Britain's richest 1,000 people calmly raked in record profits last year, booming to a combined wealth of £414 billion while the rest of the country endures the wage freezes and redundancies of recession.
And the cost of an entry ticket to the exclusive club rose again - if you don't have £72 million you aren't getting in.
The 2012 rich list released on Sunday, which campaigners said "lays bare stark levels of inequality" in the country, shows a rising number of billionaires, up to 77 from the previous high of 75 in 2008.
The asset total represents a 4.7 per cent rise on last year and surpasses the previous high of £412.85bn, reached just months before the 2008 financial crash.
Meanwhile Britain is experiencing record levels of unemployment and a double-dip recession that Labour leader Ed Miliband said has been caused by the government's "catastrophic" economic policies.
A spokeswoman for campaign group UK Uncut commented: "This year's rich list lays bare the stark levels of inequality in Britain.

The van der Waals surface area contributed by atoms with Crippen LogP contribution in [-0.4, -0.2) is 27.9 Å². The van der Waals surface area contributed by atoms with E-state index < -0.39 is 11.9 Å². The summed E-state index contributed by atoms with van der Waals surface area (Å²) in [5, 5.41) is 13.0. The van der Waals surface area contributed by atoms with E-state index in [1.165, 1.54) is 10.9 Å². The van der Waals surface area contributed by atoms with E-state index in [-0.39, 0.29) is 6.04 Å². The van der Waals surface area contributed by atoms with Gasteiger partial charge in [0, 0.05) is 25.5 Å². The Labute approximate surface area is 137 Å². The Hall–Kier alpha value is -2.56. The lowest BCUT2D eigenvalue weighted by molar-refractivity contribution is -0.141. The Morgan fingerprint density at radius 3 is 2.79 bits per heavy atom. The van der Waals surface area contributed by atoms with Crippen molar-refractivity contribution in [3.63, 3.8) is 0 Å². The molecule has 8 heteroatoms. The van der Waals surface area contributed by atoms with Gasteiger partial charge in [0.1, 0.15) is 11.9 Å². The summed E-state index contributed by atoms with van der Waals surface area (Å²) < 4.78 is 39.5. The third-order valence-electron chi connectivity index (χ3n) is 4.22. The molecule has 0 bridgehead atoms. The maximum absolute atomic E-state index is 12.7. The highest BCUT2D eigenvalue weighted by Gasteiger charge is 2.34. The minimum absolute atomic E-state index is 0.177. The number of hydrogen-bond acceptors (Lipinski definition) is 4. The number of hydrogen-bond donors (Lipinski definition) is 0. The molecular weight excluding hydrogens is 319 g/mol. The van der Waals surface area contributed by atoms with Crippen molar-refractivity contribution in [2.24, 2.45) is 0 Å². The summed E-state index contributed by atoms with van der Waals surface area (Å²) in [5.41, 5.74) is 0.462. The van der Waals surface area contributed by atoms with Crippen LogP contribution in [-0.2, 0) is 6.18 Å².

"While the rich are wealthier than ever there are record levels of unemployment and a double-dip recession caused by government austerity measures.
"The government need to find alternatives to its cuts-obsessed agenda. There should more transparency in the levels of tax paid by these billionaires and tougher measures to clamp down on tax avoidance."
She added that the rich have a duty to put more of their new-found wealth to good causes.
Conservative Party donor Lakshmi Mittal tops the list with a personal wealth of £12.7bn. The steel magnate, whose non-dom status means he doesn't pay tax on his main overseas holdings, has been Britain's richest man since 2005.
Just behind is Uzbek metals magnate and Arsenal shareholder Alisher Usmanov on £12.3bn. His own tax affairs are unknown as the government refuses to comment on the issue.
Chelsea FC owner Roman Abramovich (also a non-dom) came third with £9.5bn.
The richest woman in Britain is former Miss UK Kirsty Bertarelli who shares a £7.4bn fortune with her husband Ernesto.
Other billionaires include Virgin boss Sir Richard Branson, inventor of the bagless vacuum Sir James Dyson and JCB owner Sir Anthony Bamford, who have all enjoyed sharp rises in their fortunes.
Official inflation figures understate the real extent of rising costs, but even the government's own CPI scheme lays bare the ongoing misery for working people and those dependent on benefits.
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